Immune receptor protein could hold key to treatment of autoimmune diseases
Immune receptor protein could hold key to treatment of autoimmune diseases. Credit: CC0 Creative Commons
Autoimmune diseases are typically caused when the immune system, whose purpose is to deal with foreign threats to the body, incorrectly recognizes the body’s own proteins and cells as threats and activates immune cells to attack them. In the case of rheumatoid arthritis, a well-known autoimmune disease, immune cells erroneously attack the body’s own joint components and proteins, causing painful inflammation and even the destruction of bone. Scientists from Japan have now taken an important step toward understanding and, potentially, improve the treatment of rheumatoid arthritis.
The development of autoimmune diseases is an incredibly complex process, involving several key players including genetic and environmental factors. Dendritic cells (DCs), which are responsible for kick-starting the immune response against infections, are one of the main immune cells involved in the pathogenesis of autoimmune diseases. All immune cells, including DCs, are equipped with a variety of receptors on their surfaces, which can either amplify or suppress the immune response. One such receptor is the T cell-interacting, activating receptor on myeloid cells-1 (TARM1). It is a member of the leukocyte immunoglobulin-like receptor family, and helps in the activation of other immune cells such as neutrophils and macrophages. TARM1’s functions suggest that it may have an important role to play in the immune response, but the possibility of its role in the pathogenesis of rheumatoid arthritis remains largely unexplored.
The aforementioned team of scientists, led by Professor Yoichiro Iwakura from Tokyo University of Science, and Rikio Yabe and Shinobu Saijo from Chiba University, wanted to find out more about this association. In their study published in Nature Communications, they identified genes that were overexpressed in various mouse models of arthritis. Interestingly, they found that TARM1 was one of many such genes. As Prof. Iwakura explains, “TARM1 expression is elevated in the joints of rheumatoid arthritis mouse models, and the development of collagen-induced arthritis (CIA) is suppressed in TARM1-deficient mice.”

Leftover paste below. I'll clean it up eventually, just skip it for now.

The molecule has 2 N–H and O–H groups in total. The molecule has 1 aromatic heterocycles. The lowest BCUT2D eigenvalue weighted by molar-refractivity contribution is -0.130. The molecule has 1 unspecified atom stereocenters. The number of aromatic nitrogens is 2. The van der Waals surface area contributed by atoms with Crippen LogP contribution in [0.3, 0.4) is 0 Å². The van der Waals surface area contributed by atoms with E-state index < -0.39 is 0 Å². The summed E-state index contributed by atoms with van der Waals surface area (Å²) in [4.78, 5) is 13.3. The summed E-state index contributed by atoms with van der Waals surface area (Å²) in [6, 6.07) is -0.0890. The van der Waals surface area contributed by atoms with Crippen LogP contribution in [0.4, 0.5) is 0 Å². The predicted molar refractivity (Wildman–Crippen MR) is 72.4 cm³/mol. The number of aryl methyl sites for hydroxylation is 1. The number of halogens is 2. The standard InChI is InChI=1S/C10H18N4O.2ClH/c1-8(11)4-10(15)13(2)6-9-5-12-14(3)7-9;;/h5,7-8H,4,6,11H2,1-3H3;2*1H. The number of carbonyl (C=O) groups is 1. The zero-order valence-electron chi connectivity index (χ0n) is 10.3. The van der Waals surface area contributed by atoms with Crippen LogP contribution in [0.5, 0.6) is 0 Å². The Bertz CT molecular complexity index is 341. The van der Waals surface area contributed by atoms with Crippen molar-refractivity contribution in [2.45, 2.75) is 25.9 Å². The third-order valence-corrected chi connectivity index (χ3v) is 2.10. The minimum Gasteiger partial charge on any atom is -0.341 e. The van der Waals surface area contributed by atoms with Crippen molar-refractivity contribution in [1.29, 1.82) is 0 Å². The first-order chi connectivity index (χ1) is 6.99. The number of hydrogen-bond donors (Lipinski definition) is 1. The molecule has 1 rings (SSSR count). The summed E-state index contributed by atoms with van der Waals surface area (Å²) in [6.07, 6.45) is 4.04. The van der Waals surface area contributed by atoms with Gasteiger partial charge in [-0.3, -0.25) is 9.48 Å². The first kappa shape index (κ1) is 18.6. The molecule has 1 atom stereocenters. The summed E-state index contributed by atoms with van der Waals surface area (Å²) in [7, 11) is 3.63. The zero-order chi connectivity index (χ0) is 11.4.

The scientists observed that the immune system’s response to type 2 collagen (IIC), a protein crucial for the development of CIA in mice, was suppressed in TARM1-deficient mice. They also found that the antigen-presenting ability of DCs in TARM1-deficient mice was impaired. With respect to the significance of these findings, Prof. Iwakura explains, “We have shown that TARM1 plays an important role for the maturation and activation of DCs through interaction with IIC”. Finally, they injected TARM1-inhibitory soluble TARM1 proteins into the knee of a mouse with CIA. Notably, this suppressed the progression of CIA in the mouse, suggesting that TARM1 inhibition is effective in weakening autoimmune arthritis.
The team’s findings about the TARM1 protein have wide implications with respect to the treatment of rheumatoid arthritis as well as other autoimmune and allergic diseases. Commenting on their important discoveries, Prof. Iwakura states, “Because excess DC activation is suggested in many autoimmune and allergic diseases, our observations suggest that TARM1 is a good target for the development of new drugs to treat such diseases.”
The findings of this exciting new study surely indicate that there still remains much to be understood about autoimmune diseases like rheumatoid arthritis–and that the more we understand them, the better we can fight them!
Materials provided by Tokyo University of Science. Content may be edited for clarity, style, and length.